By Chuck Strouse
By Scott Fishman
By Terrence McCoy
By Ryan Yousefi
By Ciara LaVelle, Kat Bein, Carolina Del Busto, and Liz Tracy
By Pepe Billete
By Ryan Yousefi
By Kyle Swenson
Thanks to the county for our rapid HIV test: On behalf of the board, staff, and most important, the clients of the South Beach AIDS Project, I would like to commend Rebecca Wakefield for her insightful and informative article about the new "rapid" HIV test now available on South Beach ("Sex and Consequences," November 20).
I would also like to add my thanks to the Miami-Dade Department of Health for making it possible to bring this revolutionary test to our clients. Under the leadership of Evelyn Ullah, the department has sought innovative ways (like this test) to bring both HIV prevention and testing services to the diverse populations of Miami-Dade. We at SoBAP are grateful to her and her staff for expediting the availability of the rapid HIV screening.
Kevin Garrity, executive director
South Beach AIDS Project
... But I remember Joseito: I wanted to thank Celeste Fraser Delgado for writing such a wonderful story about Benny Moré and Generoso Jiménez ("I Remember Benny," November 20). I was born in Cuba and lived there until 1973. Though I've been gone for a long time, the music I grew up with has never left my heart or soul.
I enjoy tales of how some great Cuban songs were improvised on a moment's notice. I don't know if Ms. Delgado is aware that Joseito Fernandez Diaz wrote the music for "Guantanamera," a song that has become a second Cuban national anthem. Interestingly, if my facts are correct, it was improvised in a manner similar to "Elige Tú Que Canto Yo," except that it was done in a live radio broadcast. I remember seeing Joseito Fernandez, a tall, dignified figure walking around my neighborhood in Havana, and hearing my late mother whisper to me: "That's the guy that composed 'Guantanamera.'"
Put the accent on accuracy: I have always applauded New Timesfor accenting proper names, and I applaud Celeste Fraser Delgado for her excellent article "I Remember Benny." I just want to point out that the accent mark on Generoso Jiménez's last name was misplaced both on the cover and in the wonderful article. (In fact the issue of accenting proper names is number two on our "Myth/Reality" chart at www.sopreproc.org, and we are glad that New Times handles this properly as a general policy.)
Unless Sr. Jiménez specifically chooses to have people emphasize the first syllable of his last name (which would be quite unusual), his last name needs the accent mark on the second syllable, not the first.
Please keep up the excellent work, and fix Generoso's accent mark next time!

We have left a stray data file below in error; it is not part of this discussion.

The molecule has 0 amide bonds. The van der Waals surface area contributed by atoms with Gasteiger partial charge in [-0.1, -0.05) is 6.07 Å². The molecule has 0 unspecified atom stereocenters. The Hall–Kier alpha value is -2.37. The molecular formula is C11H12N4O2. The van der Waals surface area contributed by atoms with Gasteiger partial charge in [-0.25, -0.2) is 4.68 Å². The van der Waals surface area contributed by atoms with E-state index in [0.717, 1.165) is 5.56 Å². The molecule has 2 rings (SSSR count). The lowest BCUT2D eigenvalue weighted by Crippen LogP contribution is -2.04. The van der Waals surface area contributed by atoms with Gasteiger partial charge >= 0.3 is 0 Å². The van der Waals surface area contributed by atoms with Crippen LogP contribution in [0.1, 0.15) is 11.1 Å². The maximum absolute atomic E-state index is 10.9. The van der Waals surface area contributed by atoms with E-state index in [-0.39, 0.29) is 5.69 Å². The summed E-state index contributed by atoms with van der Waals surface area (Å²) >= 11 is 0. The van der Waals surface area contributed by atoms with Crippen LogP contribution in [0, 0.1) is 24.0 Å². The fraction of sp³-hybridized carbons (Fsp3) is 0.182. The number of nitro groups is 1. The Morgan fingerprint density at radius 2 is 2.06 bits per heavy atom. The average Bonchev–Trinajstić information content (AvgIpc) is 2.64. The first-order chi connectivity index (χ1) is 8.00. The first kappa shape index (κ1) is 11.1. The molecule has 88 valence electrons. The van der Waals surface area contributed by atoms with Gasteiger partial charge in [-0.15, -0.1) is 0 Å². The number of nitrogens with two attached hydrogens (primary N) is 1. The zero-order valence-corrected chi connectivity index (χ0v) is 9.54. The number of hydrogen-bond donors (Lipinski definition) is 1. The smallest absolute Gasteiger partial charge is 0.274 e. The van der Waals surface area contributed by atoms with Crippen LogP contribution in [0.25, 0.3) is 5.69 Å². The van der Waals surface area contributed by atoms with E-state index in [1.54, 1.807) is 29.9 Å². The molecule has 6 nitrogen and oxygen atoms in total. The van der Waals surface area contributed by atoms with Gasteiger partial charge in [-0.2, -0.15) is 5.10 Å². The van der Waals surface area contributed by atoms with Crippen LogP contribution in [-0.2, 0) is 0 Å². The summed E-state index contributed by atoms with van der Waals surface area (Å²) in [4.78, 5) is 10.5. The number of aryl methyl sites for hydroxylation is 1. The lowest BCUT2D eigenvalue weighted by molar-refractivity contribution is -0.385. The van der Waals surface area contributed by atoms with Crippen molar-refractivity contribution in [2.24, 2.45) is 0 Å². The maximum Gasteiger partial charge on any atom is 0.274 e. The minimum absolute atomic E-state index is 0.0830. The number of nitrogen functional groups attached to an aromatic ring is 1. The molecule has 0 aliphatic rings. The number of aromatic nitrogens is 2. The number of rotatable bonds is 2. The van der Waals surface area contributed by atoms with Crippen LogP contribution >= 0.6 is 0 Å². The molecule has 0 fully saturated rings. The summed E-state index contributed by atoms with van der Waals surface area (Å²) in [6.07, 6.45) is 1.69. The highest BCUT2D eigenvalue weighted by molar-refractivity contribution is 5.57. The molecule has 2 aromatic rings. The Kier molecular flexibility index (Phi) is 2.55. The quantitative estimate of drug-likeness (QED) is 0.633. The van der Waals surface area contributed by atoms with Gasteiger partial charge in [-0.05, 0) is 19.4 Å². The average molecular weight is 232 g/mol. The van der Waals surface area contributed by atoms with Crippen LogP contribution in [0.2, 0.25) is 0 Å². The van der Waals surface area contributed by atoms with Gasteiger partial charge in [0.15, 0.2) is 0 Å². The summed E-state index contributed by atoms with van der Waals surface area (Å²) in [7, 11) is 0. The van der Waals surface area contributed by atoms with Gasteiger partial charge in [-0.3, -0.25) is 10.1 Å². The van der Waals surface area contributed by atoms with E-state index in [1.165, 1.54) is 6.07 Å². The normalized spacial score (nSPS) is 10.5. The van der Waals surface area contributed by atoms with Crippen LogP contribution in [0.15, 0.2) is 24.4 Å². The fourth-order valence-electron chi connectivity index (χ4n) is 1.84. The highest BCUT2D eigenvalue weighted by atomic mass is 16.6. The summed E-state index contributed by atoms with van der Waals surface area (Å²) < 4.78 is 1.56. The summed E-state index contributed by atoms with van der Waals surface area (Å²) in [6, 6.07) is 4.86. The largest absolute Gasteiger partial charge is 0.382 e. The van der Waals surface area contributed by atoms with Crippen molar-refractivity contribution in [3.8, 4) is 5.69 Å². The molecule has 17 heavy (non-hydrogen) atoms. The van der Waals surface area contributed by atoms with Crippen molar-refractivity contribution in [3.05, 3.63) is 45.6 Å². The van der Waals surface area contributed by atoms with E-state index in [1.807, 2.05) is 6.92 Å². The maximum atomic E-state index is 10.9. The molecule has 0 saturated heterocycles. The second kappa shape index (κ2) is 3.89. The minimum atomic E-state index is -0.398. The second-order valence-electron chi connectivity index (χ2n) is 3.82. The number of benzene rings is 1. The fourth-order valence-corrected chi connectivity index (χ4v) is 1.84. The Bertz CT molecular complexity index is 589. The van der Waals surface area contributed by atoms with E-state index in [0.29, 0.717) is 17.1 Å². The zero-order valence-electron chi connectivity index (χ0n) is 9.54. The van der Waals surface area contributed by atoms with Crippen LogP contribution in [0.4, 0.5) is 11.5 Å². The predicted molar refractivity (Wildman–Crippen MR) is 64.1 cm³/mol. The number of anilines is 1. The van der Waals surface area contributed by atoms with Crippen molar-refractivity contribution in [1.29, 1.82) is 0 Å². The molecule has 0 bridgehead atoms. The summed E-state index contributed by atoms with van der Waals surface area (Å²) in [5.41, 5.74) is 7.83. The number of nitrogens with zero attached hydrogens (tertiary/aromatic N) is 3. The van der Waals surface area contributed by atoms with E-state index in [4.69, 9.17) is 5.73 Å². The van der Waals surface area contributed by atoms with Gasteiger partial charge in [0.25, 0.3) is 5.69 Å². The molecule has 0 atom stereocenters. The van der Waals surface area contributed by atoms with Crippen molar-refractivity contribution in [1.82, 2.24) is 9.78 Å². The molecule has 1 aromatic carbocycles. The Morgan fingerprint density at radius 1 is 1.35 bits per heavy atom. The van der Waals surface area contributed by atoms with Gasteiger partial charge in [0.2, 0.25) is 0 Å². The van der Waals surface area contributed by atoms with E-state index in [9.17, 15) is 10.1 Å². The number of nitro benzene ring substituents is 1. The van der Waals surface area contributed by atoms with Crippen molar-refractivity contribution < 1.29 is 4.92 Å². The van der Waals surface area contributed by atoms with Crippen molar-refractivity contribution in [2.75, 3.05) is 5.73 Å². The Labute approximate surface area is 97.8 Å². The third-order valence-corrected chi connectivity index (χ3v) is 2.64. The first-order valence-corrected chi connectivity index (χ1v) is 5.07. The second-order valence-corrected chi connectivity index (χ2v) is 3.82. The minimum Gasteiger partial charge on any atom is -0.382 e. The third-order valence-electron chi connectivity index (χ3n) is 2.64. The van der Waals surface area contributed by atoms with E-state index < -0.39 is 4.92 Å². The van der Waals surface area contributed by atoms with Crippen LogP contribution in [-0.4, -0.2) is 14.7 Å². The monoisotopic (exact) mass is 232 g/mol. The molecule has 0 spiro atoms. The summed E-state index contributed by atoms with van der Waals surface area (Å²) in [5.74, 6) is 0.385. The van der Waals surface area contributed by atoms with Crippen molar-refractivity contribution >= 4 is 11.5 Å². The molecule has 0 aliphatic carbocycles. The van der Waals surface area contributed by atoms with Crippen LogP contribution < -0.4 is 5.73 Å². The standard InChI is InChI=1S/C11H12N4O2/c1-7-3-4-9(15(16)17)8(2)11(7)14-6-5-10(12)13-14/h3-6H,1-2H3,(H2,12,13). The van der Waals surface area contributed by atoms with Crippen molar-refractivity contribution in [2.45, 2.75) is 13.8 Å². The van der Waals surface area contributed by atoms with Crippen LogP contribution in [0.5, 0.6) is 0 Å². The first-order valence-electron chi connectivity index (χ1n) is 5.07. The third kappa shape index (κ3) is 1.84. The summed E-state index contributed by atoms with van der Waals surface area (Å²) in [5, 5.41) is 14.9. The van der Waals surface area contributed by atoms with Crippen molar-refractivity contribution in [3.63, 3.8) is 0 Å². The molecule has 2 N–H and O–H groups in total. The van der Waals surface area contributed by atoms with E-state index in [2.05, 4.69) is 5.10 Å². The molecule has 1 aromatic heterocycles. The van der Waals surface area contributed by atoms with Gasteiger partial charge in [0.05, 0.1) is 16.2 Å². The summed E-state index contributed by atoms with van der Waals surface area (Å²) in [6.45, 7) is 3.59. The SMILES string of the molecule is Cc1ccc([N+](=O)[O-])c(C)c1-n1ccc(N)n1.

Be afraid: I loved the New Times presentation on the FTAA, as it was informative and entertaining ("Free Trade Miami," November 13). The full-page map by Derf said it all!
My protest sign would read: "90,000 potential workers BEWARE: Miami and Florida have the highest home, health, and auto insurance rates in the U.S., courtesy of our compassionate legislature."
Lost in the media frenzy, as planned: Last week's FTAA meeting and the demonstrations surrounding it started me thinking: Why were large numbers of heavily armed police on the streets? Why were unarmed civilians being gassed and arrested? Why was a very well-thought-out plan to stifle dissent, free speech, and the right to assemble being implemented? The fact that the public might actually learn something about globalization, privatization, and the exploitation of workers around the world really must have scared someone.
Thousands of people from across the country and around the world converged on Miami to focus attention on the problems associated with globalization. Tens of thousands of union members organized by the AFL-CIO, immigrant groups, and local antipoverty activists, among many others, took to the streets. Local officials and the media chose, however, to focus on a small handful of young people who were considered to be "anarchists." While some of these individuals may have indeed come looking to create violence, the vast majority of folks peacefully took to the streets.
The "anarchists" actually worked out an agreement with AFL-CIO organizers in which they promised not to infiltrate the union's Thursday march or have any activity during the march's scheduled times. The incidents on Thursday afternoon all occurred after the large marches had concluded. The police, though, chose a heavy-handed show of force before, during, and after the AFL-CIO event.
The cordoning-off of downtown conveniently blocked the arrival of numerous buses headed to the march. These union members would have swelled the event's numbers even more. Reliable sources within the AFL-CIO contingent told me that after the march, dozens of older participants ended up marooned in and around the Bayfront Park Amphitheater while large police deployments were facing off with small pockets of younger "anarchist type" activists. The group stuck in the amphitheater was harassed by police and sprayed on various occasions with pepper spray and/or tear gas.
The truth behind the massive police activity and the hostile attitude of the authorities toward protesters is simple. They wanted to shift the focus from the FTAA itself onto events in the street. By highlighting any small confrontation, playing up the large number of police personnel and perceived threats from small groups, the desired result was achieved.